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October 2016

"The American Slave Coast" at Symphony Space

by Steven Pisano

20161028-DSC_9621(All photos by Steven Pisano.)

If the name Ned Sublette rings a bell, you may remember that his band achieved fame in the late nineties and early oughts for country music flavored with Cuban stylings, including the hit "Cowboy Rumba." But, Sublette is also a formidable musicologist and historian, with a special focus on New Orleans and Cuban music.

At Symphony Space this past weekend, a range of artists read selections from Ned Sublette's critically acclaimed book "The American Slave Coast: A History of the Slave-Breeding Industry" Among them were film director Jonathan Demme, R&B singer Nona Hendryx, writer Carl Hancock Rux, writer and country singer Kandia Krazy Horse, and jazz singer Lezlie Harrison, among others. Sharing the stage was the New Orleans sax legend Donald Harrison, along with Detroit Brooks on guitar and banjo, Zaccai Curtis on piano, and Darryl Staves on drums. Slides projected on a screen over the stage made the performance feel like we were in the middle of a Ken Burns film. 

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Danish String Quartet at Zankel Hall

Danish String Quartet-003As I learned when I was in Copenhagen last year, the Danes are really good at music. Count among them the Danish String Quartet, three of whom - violinists Frederik Øland and Rune Tonsgaard Sørensen, and violist Asbjørn Nørgaard - met at summer music camp 20 years ago, when they were barely teenagers. (Norwegian cellist Fredrerik Schøyen Sjölin joined the quartet in 2008.) Their reputation has grown feverishly over the past few seasons, thanks in part to their participation in festivals and residencies like Lincoln Center's Chamber Music Society Two.

They also have a certain hipster appeal, with their scruffy beards and modish-yet-refined attire. In Copenhagen, one of their concert series has its own line of craft beer; last month, they hosted their 10th annual DSQ Festival, a four-day cross-disciplinary event that brings together artists the've met during their travels. In an interview with the Times last week, they displayed a refreshing lack of pretension or pandering.

"When I enjoy musicians playing concerts,” Mr. Nørgaard said, to murmurs of approval from his fellow musicians, “it’s when they’re very honest. We experiment a lot, and you can say that we are breaking down barriers, blah, blah, blah. But at the same time, we don’t do anything. We actually leave the music alone...What we’re saying, is that you can be easygoing, that you can have fun, and be very serious and deep at the same time. There’s no conflict there.”

The DSQ brought their act to Carnegie's Zankel Hall last night, where a capacity crowd turned out for an ultra-serious program of late works by Shostakovich and Schubert. Heavy fare for a quartet whose members are all in their early 30's, but then again, these guys also started out by playing the late Beethoven quartets, before anyone told them how tricky they were. (They still have trouble with Mozart, apparently.)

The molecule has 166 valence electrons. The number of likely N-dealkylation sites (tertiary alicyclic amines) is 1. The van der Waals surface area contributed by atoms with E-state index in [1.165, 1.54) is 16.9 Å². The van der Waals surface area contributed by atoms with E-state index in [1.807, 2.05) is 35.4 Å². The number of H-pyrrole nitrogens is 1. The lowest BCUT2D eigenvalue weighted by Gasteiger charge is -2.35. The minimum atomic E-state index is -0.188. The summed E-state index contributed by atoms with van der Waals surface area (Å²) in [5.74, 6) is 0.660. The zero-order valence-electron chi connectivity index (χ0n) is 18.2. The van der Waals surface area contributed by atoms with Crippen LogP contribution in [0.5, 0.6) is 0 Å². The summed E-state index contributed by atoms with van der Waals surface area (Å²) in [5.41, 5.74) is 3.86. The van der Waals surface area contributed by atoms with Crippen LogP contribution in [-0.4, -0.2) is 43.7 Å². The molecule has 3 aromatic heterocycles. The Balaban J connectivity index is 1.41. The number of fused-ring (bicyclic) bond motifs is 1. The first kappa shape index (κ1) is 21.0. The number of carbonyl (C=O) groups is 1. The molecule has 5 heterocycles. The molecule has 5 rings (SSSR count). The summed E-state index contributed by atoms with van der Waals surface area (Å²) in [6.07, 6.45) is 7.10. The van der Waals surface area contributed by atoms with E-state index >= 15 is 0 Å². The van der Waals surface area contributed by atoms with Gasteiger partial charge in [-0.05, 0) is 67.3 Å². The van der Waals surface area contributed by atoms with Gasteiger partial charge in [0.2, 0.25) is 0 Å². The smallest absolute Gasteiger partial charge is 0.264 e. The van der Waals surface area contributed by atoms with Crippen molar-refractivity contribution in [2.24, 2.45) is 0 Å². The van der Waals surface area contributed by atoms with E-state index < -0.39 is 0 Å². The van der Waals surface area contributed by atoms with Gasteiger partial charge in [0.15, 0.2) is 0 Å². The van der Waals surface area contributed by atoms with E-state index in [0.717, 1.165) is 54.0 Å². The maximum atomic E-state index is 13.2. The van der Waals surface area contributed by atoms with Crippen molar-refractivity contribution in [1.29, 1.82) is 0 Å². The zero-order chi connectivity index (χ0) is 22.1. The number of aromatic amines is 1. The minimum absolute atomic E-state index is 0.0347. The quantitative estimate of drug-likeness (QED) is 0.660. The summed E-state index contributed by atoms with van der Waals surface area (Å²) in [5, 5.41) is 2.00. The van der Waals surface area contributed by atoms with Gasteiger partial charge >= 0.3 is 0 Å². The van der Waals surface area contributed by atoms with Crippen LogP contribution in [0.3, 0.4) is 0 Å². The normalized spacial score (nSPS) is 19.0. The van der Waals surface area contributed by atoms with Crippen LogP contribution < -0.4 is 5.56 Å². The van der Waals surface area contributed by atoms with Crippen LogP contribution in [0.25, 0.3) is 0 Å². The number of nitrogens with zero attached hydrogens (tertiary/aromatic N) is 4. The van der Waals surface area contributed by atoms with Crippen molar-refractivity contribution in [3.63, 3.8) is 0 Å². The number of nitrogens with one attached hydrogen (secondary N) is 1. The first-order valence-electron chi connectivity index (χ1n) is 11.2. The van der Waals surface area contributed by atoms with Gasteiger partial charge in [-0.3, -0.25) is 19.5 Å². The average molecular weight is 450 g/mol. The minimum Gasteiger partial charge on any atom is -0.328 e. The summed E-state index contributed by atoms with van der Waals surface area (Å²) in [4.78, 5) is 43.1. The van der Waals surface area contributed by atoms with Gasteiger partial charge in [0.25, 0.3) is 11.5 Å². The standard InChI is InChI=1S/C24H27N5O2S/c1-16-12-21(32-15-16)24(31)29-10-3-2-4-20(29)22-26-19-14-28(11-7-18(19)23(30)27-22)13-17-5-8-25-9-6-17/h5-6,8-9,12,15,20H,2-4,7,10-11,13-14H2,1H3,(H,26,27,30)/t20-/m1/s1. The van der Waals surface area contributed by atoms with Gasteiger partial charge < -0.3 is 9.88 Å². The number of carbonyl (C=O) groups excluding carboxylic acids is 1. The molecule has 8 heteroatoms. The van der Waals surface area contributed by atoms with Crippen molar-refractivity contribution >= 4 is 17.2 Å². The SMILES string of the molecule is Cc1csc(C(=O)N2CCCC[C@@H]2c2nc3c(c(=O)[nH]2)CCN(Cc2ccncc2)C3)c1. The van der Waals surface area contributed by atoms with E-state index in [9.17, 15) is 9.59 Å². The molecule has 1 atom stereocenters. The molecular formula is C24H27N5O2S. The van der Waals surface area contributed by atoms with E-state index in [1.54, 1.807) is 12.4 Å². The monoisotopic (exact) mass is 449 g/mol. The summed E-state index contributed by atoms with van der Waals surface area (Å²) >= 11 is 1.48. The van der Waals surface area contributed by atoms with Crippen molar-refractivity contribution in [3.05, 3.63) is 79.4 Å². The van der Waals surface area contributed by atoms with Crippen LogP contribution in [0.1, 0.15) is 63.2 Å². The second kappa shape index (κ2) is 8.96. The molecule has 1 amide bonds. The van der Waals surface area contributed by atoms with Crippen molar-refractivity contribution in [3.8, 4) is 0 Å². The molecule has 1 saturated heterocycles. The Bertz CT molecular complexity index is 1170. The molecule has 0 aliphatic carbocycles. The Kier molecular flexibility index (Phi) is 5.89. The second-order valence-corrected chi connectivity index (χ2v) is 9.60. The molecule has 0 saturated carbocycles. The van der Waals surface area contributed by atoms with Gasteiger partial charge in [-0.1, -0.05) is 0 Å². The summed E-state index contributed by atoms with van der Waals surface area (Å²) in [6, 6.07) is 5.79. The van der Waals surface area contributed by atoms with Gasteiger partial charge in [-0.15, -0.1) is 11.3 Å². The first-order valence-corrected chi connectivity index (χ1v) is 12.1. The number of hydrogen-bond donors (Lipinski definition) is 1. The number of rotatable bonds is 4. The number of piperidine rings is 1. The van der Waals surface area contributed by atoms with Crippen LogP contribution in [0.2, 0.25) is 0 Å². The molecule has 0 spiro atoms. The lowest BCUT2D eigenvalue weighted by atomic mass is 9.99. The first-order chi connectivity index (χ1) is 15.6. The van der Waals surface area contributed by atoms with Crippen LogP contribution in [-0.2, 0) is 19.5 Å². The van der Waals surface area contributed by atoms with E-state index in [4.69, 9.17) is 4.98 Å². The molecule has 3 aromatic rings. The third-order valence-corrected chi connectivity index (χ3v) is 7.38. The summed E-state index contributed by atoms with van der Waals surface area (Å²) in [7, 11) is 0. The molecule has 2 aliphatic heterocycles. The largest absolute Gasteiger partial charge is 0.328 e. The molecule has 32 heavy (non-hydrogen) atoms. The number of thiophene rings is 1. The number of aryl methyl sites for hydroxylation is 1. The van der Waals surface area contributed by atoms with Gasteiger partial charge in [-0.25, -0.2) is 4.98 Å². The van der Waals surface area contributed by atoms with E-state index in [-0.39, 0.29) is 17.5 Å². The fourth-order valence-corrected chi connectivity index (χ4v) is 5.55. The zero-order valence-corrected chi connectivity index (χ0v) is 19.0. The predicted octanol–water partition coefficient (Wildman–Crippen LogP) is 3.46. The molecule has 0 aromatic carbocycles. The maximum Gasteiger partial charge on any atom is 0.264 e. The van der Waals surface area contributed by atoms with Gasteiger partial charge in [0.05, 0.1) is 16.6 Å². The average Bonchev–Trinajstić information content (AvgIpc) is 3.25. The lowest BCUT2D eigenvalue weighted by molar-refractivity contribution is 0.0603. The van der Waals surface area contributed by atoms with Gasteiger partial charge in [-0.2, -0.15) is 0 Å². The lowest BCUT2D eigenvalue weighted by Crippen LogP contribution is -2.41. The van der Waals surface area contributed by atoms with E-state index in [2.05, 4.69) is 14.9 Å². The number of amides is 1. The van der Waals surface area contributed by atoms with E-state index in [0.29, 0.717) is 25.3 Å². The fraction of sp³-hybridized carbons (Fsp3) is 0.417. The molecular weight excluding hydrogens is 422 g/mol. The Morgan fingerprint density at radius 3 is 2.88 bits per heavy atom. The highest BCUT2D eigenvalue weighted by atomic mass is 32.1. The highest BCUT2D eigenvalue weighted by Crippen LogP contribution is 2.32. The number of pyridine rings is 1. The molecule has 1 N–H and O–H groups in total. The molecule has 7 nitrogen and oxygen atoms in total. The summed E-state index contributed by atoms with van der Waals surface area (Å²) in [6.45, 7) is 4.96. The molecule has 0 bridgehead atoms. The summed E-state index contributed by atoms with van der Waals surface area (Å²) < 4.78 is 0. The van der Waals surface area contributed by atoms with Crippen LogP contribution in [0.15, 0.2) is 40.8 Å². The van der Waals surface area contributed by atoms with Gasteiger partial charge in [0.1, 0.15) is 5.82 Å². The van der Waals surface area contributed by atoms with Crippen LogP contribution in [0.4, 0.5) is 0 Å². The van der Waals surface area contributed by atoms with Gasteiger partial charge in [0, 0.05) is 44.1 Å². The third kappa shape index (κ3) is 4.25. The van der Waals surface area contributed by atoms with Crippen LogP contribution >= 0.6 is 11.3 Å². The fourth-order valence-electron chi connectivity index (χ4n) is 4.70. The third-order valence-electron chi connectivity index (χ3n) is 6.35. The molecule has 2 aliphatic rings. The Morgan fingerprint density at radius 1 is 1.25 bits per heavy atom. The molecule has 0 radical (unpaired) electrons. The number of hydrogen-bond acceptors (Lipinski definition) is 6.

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Tristan und Isolde at the Metropolitan Opera

Stuart Skelton and Nina Stemme, Tristan und Isolde, Met Opera(Photo by Ken Howard/ Metropolitan Opera)

"When you hear the music, you will understand." - Richard Wagner 

Even for Wagner, whose operas are among the most complex and challenging in the entire repertoire, Tristan und Isolde is something of a chimera. Part moralist fable, part fever dream, it lacks a coherent plot, is full of unexplained changes, and stretches plausibility to the breaking point. For most of its five-hour length, there is little, if any, action onstage. And, its ultimate message seems to be that love is a curse only resolved by death. 

And yet, Tristan is a bona fide institution, so much so that Monday night's performance at the Metropolitan Opera was the company's 462nd since 1886. And, given that the nearly sold-out house was the 7th of 8 performances this season, Tristan's popularity shows no signs of waning in our attention-addled society. 

The main reason for Tristan's enduring popularity, of course, is the music, which remains some of the most intoxicating and evocative ever written. When Wagner first began thinking about Tristan in 1856, he claimed that the music came to him before he had come up with a scenario. "A melodic thread," he said, "which, though I gladly would have quit, kept spinning on itself." The impulse was so powerful that it caused Wagner to pause work on his monumental Ring cycle - right in the middle of Siegfried - which he wouldn't return to for another 12 years. 

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